American Electric Power has announced new EPA regulations will force it to close five coal-fired power plants, pay for expensive retrofits for at least a dozen more, eliminate 600 jobs, and substantially increase the price it charges for electricity.
AEP’s announcement came on the heels of a National Economic Research Associates Inc. report finding EPA’s new regulations will cause an 11.5 percent increase in U.S. electricity prices above baseline projections and will kill 144,000 jobs by the year 2020. AEP relied entirely on government data for most of its assumptions.
Coal Plants Closing Prematurely
“The cost of AEP’s compliance plan could range from $6 billion to $8 billion in capital investment through the end of the decade. High demand for labor and materials due to a constrained compliance time frame could drive actual costs higher than these estimates,” AEP reported in a June 9 press statement.
“[B]ecause of the unrealistic compliance timelines in the EPA proposals, we will have to prematurely shut down nearly 25 percent of our current coal-fueled generating capacity, cut hundreds of good power plant jobs, and invest billions of dollars in capital to retire, retrofit and replace coal-fueled power plants,” Michael G. Morris, AEP chairman and chief executive officer, said in the press statement.
Other utilities, including the Tennessee Valley Authority, Dominion Resources, and TransAlta, have announced that they, too, will have to shut down coal-fired power plants, retrofit others, and lay off employees as a result of the new EPA regulations.
Obama Campaign Pledge Fulfilled
The new regulations fulfill President Barack Obama’s 2008 campaign pledge to shut down coal-fired power plants and force electricity prices to “skyrocket.”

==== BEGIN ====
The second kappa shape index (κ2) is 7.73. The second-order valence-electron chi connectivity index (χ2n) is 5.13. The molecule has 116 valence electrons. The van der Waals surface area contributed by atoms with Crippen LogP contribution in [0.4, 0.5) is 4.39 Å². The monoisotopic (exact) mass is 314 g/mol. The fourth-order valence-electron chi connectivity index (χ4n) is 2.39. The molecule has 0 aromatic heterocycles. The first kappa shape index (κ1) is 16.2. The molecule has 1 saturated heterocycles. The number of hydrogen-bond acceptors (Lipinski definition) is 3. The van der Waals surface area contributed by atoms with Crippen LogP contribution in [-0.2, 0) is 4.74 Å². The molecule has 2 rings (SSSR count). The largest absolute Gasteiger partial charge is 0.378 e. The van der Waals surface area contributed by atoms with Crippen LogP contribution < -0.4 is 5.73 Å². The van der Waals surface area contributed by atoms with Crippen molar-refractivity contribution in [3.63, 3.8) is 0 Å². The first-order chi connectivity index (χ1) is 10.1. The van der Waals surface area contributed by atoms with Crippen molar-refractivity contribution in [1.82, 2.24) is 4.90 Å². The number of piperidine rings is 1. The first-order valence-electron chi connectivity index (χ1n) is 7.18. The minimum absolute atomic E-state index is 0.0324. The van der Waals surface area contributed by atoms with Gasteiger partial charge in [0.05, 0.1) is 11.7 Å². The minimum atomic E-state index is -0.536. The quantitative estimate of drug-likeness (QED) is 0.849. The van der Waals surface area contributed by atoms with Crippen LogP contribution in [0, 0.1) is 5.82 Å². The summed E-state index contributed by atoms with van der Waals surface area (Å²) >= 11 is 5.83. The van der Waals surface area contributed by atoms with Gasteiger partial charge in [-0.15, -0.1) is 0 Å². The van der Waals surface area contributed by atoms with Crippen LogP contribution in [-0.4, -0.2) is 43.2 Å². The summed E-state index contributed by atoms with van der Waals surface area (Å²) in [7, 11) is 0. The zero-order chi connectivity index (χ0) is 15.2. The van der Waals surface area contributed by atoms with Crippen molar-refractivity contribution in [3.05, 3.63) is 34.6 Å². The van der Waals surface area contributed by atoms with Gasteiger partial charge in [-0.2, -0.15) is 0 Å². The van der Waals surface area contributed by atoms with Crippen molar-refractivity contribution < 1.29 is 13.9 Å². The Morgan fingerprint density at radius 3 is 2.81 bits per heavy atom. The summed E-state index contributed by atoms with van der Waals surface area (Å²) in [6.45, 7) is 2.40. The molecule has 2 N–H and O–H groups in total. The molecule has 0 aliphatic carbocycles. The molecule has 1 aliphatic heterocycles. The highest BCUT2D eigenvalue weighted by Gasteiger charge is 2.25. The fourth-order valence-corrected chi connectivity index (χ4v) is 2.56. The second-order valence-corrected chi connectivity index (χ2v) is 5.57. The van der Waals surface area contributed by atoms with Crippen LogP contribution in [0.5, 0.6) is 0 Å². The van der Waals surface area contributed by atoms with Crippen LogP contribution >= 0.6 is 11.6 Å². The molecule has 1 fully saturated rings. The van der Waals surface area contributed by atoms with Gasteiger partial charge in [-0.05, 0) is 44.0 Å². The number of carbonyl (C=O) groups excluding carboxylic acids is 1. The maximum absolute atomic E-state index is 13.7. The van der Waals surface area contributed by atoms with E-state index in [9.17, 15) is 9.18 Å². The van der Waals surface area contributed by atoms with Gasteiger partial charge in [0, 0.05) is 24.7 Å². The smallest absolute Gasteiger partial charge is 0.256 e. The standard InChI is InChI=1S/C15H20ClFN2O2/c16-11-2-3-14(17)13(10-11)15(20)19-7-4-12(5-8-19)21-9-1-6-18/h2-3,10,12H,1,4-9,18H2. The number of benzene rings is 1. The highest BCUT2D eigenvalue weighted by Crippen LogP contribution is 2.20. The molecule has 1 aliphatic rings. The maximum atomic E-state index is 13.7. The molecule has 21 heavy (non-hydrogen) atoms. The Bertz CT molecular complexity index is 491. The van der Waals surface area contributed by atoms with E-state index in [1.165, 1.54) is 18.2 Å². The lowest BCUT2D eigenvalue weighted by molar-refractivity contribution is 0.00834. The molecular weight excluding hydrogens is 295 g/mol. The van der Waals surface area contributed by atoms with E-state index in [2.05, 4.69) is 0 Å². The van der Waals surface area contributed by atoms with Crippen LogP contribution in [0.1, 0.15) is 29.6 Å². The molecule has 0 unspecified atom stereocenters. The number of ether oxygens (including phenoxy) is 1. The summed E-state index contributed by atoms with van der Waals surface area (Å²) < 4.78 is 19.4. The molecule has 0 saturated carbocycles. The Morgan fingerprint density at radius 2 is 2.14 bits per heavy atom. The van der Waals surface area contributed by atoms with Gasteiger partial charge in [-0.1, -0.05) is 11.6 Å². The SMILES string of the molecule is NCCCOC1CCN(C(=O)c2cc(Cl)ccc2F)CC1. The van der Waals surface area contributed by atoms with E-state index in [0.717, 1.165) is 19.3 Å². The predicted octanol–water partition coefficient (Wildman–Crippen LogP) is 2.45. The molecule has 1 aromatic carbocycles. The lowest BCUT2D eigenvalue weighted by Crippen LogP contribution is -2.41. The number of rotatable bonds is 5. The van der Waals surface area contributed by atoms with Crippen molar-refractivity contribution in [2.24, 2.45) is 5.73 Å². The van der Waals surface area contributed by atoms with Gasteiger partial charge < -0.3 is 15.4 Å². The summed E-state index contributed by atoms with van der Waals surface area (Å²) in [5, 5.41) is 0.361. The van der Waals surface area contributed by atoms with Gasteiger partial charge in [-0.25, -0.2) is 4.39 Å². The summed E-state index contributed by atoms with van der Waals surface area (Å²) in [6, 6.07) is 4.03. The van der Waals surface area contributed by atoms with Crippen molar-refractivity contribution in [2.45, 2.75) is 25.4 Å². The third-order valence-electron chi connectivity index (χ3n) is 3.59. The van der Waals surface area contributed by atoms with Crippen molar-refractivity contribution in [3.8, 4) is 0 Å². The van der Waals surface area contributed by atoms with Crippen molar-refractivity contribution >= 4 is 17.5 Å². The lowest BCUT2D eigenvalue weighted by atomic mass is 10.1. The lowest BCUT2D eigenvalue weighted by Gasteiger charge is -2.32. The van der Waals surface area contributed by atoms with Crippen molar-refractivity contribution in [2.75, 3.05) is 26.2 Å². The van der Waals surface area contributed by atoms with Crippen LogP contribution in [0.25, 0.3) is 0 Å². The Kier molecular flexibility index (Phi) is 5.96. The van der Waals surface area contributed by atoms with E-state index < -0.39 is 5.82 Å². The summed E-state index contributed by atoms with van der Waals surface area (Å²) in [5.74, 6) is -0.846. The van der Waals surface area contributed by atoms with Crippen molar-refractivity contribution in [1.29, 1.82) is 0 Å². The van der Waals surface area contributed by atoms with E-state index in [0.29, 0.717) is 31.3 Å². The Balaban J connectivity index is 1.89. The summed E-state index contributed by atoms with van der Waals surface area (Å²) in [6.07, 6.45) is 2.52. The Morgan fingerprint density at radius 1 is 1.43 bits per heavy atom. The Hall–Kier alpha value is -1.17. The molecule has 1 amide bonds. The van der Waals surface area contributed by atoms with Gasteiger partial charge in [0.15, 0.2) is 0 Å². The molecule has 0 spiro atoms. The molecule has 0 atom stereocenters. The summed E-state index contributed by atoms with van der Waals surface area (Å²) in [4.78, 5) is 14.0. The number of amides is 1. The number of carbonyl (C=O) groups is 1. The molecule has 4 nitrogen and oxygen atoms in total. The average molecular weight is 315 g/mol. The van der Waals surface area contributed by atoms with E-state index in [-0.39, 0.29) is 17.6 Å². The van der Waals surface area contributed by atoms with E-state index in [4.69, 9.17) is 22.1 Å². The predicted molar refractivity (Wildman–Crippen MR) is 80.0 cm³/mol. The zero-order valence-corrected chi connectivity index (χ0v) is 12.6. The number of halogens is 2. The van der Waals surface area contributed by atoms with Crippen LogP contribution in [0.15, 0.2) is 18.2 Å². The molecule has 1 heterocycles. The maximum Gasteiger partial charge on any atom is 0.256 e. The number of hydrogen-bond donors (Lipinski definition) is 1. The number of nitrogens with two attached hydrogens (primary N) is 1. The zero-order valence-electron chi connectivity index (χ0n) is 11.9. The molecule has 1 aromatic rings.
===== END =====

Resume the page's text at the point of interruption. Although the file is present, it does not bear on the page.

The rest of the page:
“I’m capping greenhouse gases, coal power plants, natural gas, you name it—whatever the plants were, whatever the industry was, they would have to retrofit their operations. That will cost money. They will pass that money on to consumers under my plan of a cap-and-trade system. Electricity rates would necessarily skyrocket,” Obama told the San Francisco Chronicle on the 2008 campaign trail.
Health Claims Disputed
EPA claims that by reducing pollutants such as mercury, ozone, and soot, the new regulations will prevent between 20,000 and 53,000 premature deaths each year.
Environment and health experts disagree.
On June 15, Cambridge, Massachusetts scientist Dr. Willie Soon submitted comments to EPA documenting the concerns felt by many environmental scientists.
“The Environmental Protection Agency’s (EPA’s) newly proposed National Emission Standards for Hazardous Air Pollutants (NESHAP) failed to describe the scientific reality of natural processes and multi-factorial controls that govern the cycling of mercury (Hg) and the ultimate biomethylation and bioaccumulation processes for methylmercury (MeHg),” wrote Soon.
“The bottom line remains that trace amounts of mercury (Hg) or the biochemically active form of methylmercury (MeHg) in fish, either from lakes and streams or oceans, are essentially a natural manifestation that has no clearly controllable relationship vis a vis any anthropogenic emissions of mercury. More importantly, consuming reasonable amounts of fish, at reasonable frequency, is safe and should be a critical part of a healthy dietary plan for every American,” Soon explained.
Says No Risks Found
Emergency room physician John Dale Dunn, a medical advisor for the American Council on Science and Health, confirmed Soon’s conclusions, “There is no human health research that shows ambient mercury, soot, or ozone levels cause illness, disability, or death,” Dunn said.
JunkScience.com author Steve Milloy, who holds a Master of Health Sciences in Biostatistics degree from the Johns Hopkins University School of Hygiene and Public Health, agrees, saying, “There are simply no public health or environmental benefits to be had by furthering tightening of air quality standards. As I explained in my report, ‘EPA’s Clean Air Act: Pretending air pollution is worse than it is,’ EPA’s most recent data indicate that its fine particulate matter standard was exceeded less than 0.1 percent of the time in 2009 and the ozone standard was exceeded 1.3 percent of the time—and these standards are set well below the levels at which any health effects occur.
James M. Taylor ([email protected]) is managing editor of Environment & Climate News.